Please watch this space for further information on relevant articles and up-to-date knowledge on this controversial but extremely important topic.

Where does the OA pain come from?

Experimental and clinical observations suggest that the structural integrity of articular cartilage is dependent on normal subchondral bone turnover, intact chondrocyte function and ordinary biomechanical stresses. An increasing line of evidence suggests that there are strong communication and interaction between the subchondral bone and the articular cartilage. As bone and cartilage are closely interrelated, interventions affecting pain related to bone turnover may, in addition, be related to pain relevant to osteoarthritis. Pain is a central part of the clinical presentation of OA and the main reason for patients to seek consultation. Many and diverse structural features of the joint have been suggested to be involved in OA-associated pain, including, but not limited to, the presence of osteophytes in the patellofemoral compartment, focal or diffuse cartilaginous abnormalities, subchondral cysts, bone marrow oedema, subluxation of the meniscus, meniscal tears and Baker cysts. The literature also suggests an association of capsular distention with knee pain (an association of effusion with knee pain)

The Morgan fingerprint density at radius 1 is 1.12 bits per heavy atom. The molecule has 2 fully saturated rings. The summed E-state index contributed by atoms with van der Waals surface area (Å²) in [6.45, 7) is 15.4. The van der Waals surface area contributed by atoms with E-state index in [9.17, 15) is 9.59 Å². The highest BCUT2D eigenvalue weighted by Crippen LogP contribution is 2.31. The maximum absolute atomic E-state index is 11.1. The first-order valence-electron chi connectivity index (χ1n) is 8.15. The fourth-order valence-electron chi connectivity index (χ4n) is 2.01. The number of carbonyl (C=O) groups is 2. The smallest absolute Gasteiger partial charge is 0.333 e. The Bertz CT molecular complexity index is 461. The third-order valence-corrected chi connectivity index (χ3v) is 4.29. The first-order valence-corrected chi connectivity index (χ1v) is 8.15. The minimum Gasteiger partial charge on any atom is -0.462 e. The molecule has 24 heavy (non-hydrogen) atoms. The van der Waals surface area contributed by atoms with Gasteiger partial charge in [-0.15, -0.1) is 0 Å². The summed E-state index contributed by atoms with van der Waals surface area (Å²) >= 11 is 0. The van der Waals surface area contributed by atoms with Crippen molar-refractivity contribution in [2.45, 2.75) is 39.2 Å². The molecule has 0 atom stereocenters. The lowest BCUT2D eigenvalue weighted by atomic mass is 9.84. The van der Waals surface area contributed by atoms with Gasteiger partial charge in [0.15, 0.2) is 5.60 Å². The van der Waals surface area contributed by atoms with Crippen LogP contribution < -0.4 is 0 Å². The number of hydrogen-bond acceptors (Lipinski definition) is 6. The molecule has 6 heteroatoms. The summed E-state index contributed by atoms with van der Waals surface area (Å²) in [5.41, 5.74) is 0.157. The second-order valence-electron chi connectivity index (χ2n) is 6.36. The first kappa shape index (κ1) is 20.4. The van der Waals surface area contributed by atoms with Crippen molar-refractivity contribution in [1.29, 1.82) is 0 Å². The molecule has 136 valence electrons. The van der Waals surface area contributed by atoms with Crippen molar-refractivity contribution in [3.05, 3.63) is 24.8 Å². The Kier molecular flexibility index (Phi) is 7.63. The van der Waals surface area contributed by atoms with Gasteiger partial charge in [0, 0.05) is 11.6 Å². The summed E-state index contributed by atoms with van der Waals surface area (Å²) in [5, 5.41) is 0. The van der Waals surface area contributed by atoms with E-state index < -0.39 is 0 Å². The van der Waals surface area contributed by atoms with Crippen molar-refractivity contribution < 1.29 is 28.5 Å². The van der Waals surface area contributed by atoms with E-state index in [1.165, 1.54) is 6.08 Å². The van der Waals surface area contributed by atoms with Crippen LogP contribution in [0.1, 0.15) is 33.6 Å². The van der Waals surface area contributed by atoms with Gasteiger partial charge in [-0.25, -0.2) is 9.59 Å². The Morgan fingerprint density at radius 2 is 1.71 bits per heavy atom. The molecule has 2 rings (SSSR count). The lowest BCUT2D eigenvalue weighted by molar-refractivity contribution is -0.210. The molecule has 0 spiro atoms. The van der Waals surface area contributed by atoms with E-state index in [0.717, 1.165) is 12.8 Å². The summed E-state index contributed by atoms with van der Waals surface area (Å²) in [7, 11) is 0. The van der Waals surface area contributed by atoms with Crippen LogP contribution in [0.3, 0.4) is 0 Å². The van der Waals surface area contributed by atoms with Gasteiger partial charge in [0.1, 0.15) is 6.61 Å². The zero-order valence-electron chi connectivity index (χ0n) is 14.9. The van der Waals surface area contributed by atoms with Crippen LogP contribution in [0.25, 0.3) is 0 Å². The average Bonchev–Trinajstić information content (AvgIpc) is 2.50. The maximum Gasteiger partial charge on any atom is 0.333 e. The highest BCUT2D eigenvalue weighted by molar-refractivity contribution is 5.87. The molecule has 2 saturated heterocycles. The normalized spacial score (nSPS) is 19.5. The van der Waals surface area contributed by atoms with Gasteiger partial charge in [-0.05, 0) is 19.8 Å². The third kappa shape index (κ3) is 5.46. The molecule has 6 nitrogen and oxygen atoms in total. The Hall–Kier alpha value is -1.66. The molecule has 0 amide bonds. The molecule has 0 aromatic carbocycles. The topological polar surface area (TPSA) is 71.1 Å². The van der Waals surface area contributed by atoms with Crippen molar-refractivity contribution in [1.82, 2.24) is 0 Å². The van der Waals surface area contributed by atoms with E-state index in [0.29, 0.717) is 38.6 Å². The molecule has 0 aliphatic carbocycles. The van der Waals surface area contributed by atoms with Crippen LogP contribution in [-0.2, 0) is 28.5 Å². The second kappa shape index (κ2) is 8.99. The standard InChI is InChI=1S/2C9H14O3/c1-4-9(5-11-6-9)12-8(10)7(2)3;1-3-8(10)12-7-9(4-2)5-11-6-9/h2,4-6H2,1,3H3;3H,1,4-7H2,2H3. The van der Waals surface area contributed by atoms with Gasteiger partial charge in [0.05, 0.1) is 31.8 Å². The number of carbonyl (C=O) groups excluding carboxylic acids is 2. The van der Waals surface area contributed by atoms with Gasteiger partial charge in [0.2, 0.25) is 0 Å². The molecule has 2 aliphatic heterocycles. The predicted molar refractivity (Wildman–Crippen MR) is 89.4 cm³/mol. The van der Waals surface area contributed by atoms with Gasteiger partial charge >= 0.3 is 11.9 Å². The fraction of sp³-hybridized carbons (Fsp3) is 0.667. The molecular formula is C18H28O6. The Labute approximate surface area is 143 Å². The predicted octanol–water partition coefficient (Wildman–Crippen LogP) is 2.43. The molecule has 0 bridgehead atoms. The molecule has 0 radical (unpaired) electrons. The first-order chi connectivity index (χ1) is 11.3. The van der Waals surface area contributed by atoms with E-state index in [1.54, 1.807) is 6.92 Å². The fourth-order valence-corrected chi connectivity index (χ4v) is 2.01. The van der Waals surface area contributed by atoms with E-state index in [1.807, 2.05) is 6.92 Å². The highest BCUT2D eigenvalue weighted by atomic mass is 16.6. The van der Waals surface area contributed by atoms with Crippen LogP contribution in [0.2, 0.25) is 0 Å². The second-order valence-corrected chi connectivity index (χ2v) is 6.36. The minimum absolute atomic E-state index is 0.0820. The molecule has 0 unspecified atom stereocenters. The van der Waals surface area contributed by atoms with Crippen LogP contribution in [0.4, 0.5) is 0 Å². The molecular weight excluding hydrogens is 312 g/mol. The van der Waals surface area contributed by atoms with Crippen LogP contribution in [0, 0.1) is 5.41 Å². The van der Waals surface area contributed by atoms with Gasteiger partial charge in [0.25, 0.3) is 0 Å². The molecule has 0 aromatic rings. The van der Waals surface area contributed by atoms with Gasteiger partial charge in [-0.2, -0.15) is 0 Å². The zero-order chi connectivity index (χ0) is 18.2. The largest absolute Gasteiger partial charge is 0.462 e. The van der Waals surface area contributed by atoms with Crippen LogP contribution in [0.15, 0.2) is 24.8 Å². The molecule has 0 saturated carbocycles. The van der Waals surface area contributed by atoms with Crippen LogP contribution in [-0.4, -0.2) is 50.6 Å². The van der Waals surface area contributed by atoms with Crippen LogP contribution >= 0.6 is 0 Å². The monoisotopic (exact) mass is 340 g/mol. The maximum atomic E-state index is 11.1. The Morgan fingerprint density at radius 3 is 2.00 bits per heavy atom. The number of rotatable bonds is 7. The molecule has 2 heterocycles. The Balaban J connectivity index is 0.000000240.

In athletes and younger adults who do not have osteoarthritis, traumatic knee injuries produce high-signal lesions in the medullary space extending to subcortical bone. These lesions are thought to represent contusions within the bone marrow and have been correlated with the occurrence of pain in athletes. Bone marrow lesions that are similar in appearance to those contusions have been noted in patients with knee osteoarthritis, but their association with the occurrence of pain in this disease is unknown.

Bone, and especially the subchondral bone plate, is involved in the pathogenesis of osteoarthritis. OA bone tissue is sclerotic yet undermineralized indicating abnormal bone cell metabolism. Studies in both human and animal models of OA support the concept that bone sclerosis could precede cartilage degradation and loss. Thus, subchondral bone sclerosis in OA may be due to abnormal osteoblasts characterized by increased metabolic activities that result in an increase in osteoid matrix that is undermineralized.